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State v Herrick

9-20-2011 Washington:

State v. Herrick

In the 1980s, Herrick was convicted of three counts of indecent liberties, which required him to register as a sex offender under former RCW 9A.44.130. Herrick registered several times in King County prior to 2000.

On June 13, 2000, Herrick registered as a sex offender with the Pierce County Sheriff's Department. At the time, he registered his address as "3315 164th Ave. E, Sumner, Pierce County, Washington." Clerk's Papers (CP) at 10. Herrick also received a copy of the statutory requirements for registration and signed a form stating that he understood Washington State's sex offender registration laws. Herrick never again registered as a sex offender with the Pierce County Sheriff's Department.

In 2004, Herrick moved from Pierce County to King County to live with his then-fiancé, Priscilla Hennemann. Herrick's driver's license, issued on March 2, 2006, listed his address as "1814 27th Street Southeast, Auburn, Washington." Report of Proceedings at 50.

On December 21, 2009, Pierce County Sheriff's Department Detective Keith Barnes conducted a sex offender verification check at Herrick's registered address in Sumner, Washington. Barnes discovered that Herrick no longer resided at his listed Sumner address.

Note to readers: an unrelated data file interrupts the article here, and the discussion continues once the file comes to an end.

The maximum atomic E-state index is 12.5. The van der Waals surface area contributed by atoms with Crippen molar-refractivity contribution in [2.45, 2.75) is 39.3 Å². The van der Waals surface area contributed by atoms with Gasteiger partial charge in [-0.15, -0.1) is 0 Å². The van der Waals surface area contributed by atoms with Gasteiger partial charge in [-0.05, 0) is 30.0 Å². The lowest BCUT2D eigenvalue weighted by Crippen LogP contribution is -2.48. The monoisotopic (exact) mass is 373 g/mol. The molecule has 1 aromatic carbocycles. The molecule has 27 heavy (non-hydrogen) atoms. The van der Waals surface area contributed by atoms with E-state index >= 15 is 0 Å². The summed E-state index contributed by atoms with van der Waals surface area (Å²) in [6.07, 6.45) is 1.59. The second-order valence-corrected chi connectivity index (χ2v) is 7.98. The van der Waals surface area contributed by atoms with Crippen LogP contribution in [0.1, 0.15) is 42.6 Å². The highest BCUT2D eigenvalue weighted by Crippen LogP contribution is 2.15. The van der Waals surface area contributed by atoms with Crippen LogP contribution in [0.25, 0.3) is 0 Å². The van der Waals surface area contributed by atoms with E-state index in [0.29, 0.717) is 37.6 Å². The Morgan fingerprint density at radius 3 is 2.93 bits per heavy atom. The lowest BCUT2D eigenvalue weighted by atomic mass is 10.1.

On January 20, 2010, the King County Sheriff's Department notified the Pierce County Sheriff's Department that Herrick had moved from Sumner to Auburn. The same day, the State charged Herrick with failing to register as a sex offender in violation of former RCW 9A.44.130.
Facts to notice: 1) That a form signed in 2000 was still used by the state in 2011; 2) That there is no question that, the form clearly explained what the law said in 2000 versus 2011 when he was charged. 3) The state uses the statute in court and there is no proof, what the statute said was on the form signed in 2000. Generally those forms merely state something like "understands the law" and registrants are never given a copy of the law itself, but the court uses that law in court.
Following a bench trial, a trial court convicted James Herrick of failure to register as a sex offender under former RCW 9A.44.130 (2006). On appeal, Herrick challenges the sufficiency of the evidence supporting the trial court's finding that he knowingly failed to register. We affirm.

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